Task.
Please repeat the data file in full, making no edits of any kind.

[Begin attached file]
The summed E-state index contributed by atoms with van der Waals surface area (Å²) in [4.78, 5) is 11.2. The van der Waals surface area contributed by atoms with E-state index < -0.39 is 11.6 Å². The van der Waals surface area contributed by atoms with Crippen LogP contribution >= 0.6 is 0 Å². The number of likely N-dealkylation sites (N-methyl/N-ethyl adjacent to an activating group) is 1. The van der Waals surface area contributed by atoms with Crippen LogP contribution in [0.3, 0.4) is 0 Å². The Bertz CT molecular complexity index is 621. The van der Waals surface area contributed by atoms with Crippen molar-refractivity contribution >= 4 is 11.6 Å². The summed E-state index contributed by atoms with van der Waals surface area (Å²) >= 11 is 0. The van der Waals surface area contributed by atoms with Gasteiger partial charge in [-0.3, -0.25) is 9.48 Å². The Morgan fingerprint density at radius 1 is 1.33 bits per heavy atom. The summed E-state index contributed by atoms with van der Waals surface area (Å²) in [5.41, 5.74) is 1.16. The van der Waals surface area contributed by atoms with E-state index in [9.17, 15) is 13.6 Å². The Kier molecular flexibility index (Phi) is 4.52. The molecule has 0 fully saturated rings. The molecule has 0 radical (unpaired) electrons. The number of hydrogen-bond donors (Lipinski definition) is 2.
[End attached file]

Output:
The summed E-state index contributed by atoms with van der Waals surface area (Å²) in [4.78, 5) is 11.2. The van der Waals surface area contributed by atoms with E-state index < -0.39 is 11.6 Å². The van der Waals surface area contributed by atoms with Crippen LogP contribution >= 0.6 is 0 Å². The number of likely N-dealkylation sites (N-methyl/N-ethyl adjacent to an activating group) is 1. The van der Waals surface area contributed by atoms with Crippen LogP contribution in [0.3, 0.4) is 0 Å². The Bertz CT molecular complexity index is 621. The van der Waals surface area contributed by atoms with Crippen molar-refractivity contribution >= 4 is 11.6 Å². The summed E-state index contributed by atoms with van der Waals surface area (Å²) >= 11 is 0. The van der Waals surface area contributed by atoms with Gasteiger partial charge in [-0.3, -0.25) is 9.48 Å². The Morgan fingerprint density at radius 1 is 1.33 bits per heavy atom. The summed E-state index contributed by atoms with van der Waals surface area (Å²) in [5.41, 5.74) is 1.16. The van der Waals surface area contributed by atoms with E-state index in [9.17, 15) is 13.6 Å². The Kier molecular flexibility index (Phi) is 4.52. The molecule has 0 fully saturated rings. The molecule has 0 radical (unpaired) electrons. The number of hydrogen-bond donors (Lipinski definition) is 2.